February 22, 2017

Why the Flynn-Russia Controversy Isn’t Over Yet

By Julianne Smith

President Donald Trump appointed Lt. Gen. H. R. McMaster as his new national security adviser on Monday, a week after Michael Flynn resigned from the post following revelations that he misled the vice president over multiple phone calls with Russian officials prior to Trump’s inauguration. While many in Washington are applauding Trump’s swift pick of a widely respected military strategist, that doesn’t mean Trump will be able to put his office’s controversial ties with Russia behind.

Some now assume that Flynn’s forced departure over his supposed discussions of the future of Russian sanctions as a private citizen and his potential violation of the Logan Act, bring an end to the debates surrounding Russia, its interference in our election, and this administration’s links to that country. But several unanswered questions remain and in some ways, Flynn’s departure has only increased interest in the story. The Russia story, therefore, isn’t going away. Instead, it is likely to continue to haunt the administration for three reasons.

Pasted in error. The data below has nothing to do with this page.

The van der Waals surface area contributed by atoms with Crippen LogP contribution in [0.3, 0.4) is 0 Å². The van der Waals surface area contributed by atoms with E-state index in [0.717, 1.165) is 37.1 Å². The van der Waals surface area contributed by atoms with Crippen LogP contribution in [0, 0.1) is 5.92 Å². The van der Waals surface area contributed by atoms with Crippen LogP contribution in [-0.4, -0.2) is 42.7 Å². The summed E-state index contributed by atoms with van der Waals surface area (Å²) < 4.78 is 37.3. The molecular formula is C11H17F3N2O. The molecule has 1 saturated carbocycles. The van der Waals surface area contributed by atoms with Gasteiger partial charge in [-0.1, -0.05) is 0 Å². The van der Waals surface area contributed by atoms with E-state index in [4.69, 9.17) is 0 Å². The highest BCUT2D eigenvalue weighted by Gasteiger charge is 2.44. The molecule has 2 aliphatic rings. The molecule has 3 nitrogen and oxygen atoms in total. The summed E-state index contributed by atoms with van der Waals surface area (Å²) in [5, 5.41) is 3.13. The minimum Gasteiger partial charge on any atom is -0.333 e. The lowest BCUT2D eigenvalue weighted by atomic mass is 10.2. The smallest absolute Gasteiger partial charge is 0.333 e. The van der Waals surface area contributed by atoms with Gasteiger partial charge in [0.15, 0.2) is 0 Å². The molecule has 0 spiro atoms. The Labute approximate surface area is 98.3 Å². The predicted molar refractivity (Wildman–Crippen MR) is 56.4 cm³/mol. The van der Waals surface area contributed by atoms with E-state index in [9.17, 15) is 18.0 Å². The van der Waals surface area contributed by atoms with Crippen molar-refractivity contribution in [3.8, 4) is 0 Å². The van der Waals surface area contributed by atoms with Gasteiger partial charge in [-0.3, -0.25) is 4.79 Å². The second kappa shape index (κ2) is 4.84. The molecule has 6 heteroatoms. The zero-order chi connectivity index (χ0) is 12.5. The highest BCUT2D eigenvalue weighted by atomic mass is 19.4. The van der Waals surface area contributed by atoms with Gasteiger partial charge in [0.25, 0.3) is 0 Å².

First, the circumstances surrounding Flynn’s resignation are still unclear. If President Trump knew about Flynn’s conversations with the Russian ambassador and the liabilities those calls were creating for the administration, why did the president sit on that information for so long before acting? Perhaps more importantly, why did Flynn make those calls in the first place? Was he acting on behalf of the president? Or did he simply engage with the ambassador because he assumed that’s what Donald Trump wanted him to do at the time? And finally, why was Vice President Mike Pence left in the dark for so long after the president spoke with the FBI about the calls? Those questions can only be answered if the requests from Democratic members of the House Foreign Affairs Committee for Flynn to testify under oath are granted.

Read the full article at Fortune.